Civil War History

Index

page 1 of diary

page 11 of diary

page 21 of diary

last page 30 of diary








The Leaders:
The Politicians

Jefferson Davis

Above: Jefferson Davis of the Confederacy.
Below: Abraham Lincoln of the Union.

Abraham Lincoln

Charles Terry Saxton
The American Civil War

A War Diary

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page 17

Diary of Charles Terry Saxton, 90th N.Y. Volunteers, from:

            August 1863 to February 1864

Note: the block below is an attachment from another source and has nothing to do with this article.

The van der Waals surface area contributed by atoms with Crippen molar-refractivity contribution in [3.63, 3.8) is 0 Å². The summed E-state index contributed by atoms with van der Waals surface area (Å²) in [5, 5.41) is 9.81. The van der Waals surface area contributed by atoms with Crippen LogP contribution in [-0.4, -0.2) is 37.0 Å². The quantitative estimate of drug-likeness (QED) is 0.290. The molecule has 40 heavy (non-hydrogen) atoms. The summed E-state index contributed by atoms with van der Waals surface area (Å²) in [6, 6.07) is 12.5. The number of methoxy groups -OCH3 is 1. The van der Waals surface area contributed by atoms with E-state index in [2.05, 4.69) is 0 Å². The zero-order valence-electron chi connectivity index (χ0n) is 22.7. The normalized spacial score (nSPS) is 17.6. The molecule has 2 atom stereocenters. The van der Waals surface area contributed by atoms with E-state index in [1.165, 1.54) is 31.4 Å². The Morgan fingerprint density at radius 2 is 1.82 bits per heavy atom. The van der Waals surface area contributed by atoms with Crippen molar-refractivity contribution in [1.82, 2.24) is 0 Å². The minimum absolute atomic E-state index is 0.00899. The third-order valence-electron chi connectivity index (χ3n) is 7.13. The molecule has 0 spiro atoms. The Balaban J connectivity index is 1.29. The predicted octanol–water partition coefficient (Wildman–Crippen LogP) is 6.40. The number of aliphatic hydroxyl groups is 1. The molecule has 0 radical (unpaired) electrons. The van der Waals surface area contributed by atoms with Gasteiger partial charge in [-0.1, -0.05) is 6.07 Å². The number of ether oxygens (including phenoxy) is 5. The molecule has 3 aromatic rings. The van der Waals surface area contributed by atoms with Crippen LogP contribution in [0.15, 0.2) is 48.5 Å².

We were lying at Carrollton during the month of August 1863. Carrollton is a town about 16 miles from New Orleans on the Mississippi. It is a bully place for a soldier. The 90th spread themselves there in fine style. The line of communication with the great southern metropolis was easily kept open. The provost guard was nowhere. We were in a land flowing with milk and honey. A brigade of basket women, black, white and mixed, kept us supplied with everything from sauerkraut to ice cream, and they would even sometimes bring forth mysterious black bottles from some hidden receptacles beneath their skirts. As for lager - that was lying around loose almost asking us to drink it. But I must close this recapitulation of good things. It is a subject too delicate for my sensitive nature. The thoughts of the days gone by entirely overcome me. The happy days, or at least the 'spirit' of them overcame many more. We received pay. This tended to promote a free circulation of whisky, and blood, too (from noses) for that matter. Do you ask if the 90th kept sober? I answer you - a few. Of course I was one. But the majority are earnest devotees of Bacchus and faithfully do they perform the ceremonies of his worship. Not to put too fine a point on it, the majority of the 90th get drunk whenever they can, and as the means were at hand, they did get drunk. This reminds me of a little incident which happened while we were stopping at Algiers, previous to our going up to Port Hudson. The men as usual were nearly all drunk. An officer inquired what regiment we belonged to. We told him the 90th NY. He asked how many men we had. We answered, 'About 400'. 'That's a d--- lie' he said turning away, 'for I have seen more than 500 drunk already'. Of course we had nothing to say.